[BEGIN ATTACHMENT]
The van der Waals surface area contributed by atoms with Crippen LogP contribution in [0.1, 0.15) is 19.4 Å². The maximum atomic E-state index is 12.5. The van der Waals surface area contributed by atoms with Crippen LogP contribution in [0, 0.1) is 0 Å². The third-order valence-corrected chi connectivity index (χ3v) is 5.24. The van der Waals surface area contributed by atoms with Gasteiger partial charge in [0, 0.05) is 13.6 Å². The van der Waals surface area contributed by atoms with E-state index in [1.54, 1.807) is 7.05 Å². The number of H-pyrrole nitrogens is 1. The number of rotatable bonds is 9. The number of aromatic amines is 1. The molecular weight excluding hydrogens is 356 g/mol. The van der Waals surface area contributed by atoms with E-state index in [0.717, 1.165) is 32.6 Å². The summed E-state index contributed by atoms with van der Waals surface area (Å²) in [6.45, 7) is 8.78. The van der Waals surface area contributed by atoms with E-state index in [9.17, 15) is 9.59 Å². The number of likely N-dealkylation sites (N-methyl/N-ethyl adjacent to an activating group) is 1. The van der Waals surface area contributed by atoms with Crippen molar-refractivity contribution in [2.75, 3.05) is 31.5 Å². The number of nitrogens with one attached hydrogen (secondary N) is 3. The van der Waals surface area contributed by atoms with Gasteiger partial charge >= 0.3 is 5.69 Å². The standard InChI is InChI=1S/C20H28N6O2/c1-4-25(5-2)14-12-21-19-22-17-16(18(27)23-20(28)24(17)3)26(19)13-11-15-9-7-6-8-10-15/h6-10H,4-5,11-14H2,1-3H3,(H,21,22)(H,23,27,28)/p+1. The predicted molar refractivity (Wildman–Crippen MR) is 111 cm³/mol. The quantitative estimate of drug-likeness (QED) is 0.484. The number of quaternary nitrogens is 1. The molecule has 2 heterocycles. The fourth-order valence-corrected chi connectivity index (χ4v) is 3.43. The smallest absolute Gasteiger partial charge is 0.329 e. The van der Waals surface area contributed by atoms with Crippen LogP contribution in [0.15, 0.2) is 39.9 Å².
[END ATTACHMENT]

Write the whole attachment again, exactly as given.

The van der Waals surface area contributed by atoms with Crippen LogP contribution in [0.1, 0.15) is 19.4 Å². The maximum atomic E-state index is 12.5. The van der Waals surface area contributed by atoms with Crippen LogP contribution in [0, 0.1) is 0 Å². The third-order valence-corrected chi connectivity index (χ3v) is 5.24. The van der Waals surface area contributed by atoms with Gasteiger partial charge in [0, 0.05) is 13.6 Å². The van der Waals surface area contributed by atoms with E-state index in [1.54, 1.807) is 7.05 Å². The number of H-pyrrole nitrogens is 1. The number of rotatable bonds is 9. The number of aromatic amines is 1. The molecular weight excluding hydrogens is 356 g/mol. The van der Waals surface area contributed by atoms with E-state index in [0.717, 1.165) is 32.6 Å². The summed E-state index contributed by atoms with van der Waals surface area (Å²) in [6.45, 7) is 8.78. The van der Waals surface area contributed by atoms with E-state index in [9.17, 15) is 9.59 Å². The number of likely N-dealkylation sites (N-methyl/N-ethyl adjacent to an activating group) is 1. The van der Waals surface area contributed by atoms with Crippen molar-refractivity contribution in [2.75, 3.05) is 31.5 Å². The number of nitrogens with one attached hydrogen (secondary N) is 3. The van der Waals surface area contributed by atoms with Gasteiger partial charge >= 0.3 is 5.69 Å². The standard InChI is InChI=1S/C20H28N6O2/c1-4-25(5-2)14-12-21-19-22-17-16(18(27)23-20(28)24(17)3)26(19)13-11-15-9-7-6-8-10-15/h6-10H,4-5,11-14H2,1-3H3,(H,21,22)(H,23,27,28)/p+1. The predicted molar refractivity (Wildman–Crippen MR) is 111 cm³/mol. The quantitative estimate of drug-likeness (QED) is 0.484. The number of quaternary nitrogens is 1. The molecule has 2 heterocycles. The fourth-order valence-corrected chi connectivity index (χ4v) is 3.43. The smallest absolute Gasteiger partial charge is 0.329 e. The van der Waals surface area contributed by atoms with Crippen LogP contribution in [0.15, 0.2) is 39.9 Å².